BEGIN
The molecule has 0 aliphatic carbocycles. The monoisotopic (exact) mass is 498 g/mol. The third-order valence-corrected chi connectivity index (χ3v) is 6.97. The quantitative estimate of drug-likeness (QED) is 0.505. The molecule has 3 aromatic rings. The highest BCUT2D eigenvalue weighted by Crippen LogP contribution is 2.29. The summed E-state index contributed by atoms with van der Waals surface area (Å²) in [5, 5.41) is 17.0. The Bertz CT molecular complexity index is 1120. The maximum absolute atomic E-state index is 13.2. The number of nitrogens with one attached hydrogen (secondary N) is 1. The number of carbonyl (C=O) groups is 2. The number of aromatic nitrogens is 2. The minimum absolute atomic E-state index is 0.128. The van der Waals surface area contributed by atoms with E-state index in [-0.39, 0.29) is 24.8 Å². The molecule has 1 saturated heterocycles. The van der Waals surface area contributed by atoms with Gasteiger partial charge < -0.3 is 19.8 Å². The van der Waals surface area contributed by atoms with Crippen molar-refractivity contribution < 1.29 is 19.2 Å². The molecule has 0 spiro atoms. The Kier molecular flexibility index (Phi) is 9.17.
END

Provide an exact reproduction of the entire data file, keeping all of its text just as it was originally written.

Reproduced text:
The molecule has 0 aliphatic carbocycles. The monoisotopic (exact) mass is 498 g/mol. The third-order valence-corrected chi connectivity index (χ3v) is 6.97. The quantitative estimate of drug-likeness (QED) is 0.505. The molecule has 3 aromatic rings. The highest BCUT2D eigenvalue weighted by Crippen LogP contribution is 2.29. The summed E-state index contributed by atoms with van der Waals surface area (Å²) in [5, 5.41) is 17.0. The Bertz CT molecular complexity index is 1120. The maximum absolute atomic E-state index is 13.2. The number of nitrogens with one attached hydrogen (secondary N) is 1. The number of carbonyl (C=O) groups is 2. The number of aromatic nitrogens is 2. The minimum absolute atomic E-state index is 0.128. The van der Waals surface area contributed by atoms with E-state index in [-0.39, 0.29) is 24.8 Å². The molecule has 1 saturated heterocycles. The van der Waals surface area contributed by atoms with Gasteiger partial charge < -0.3 is 19.8 Å². The van der Waals surface area contributed by atoms with Crippen molar-refractivity contribution < 1.29 is 19.2 Å². The molecule has 0 spiro atoms. The Kier molecular flexibility index (Phi) is 9.17.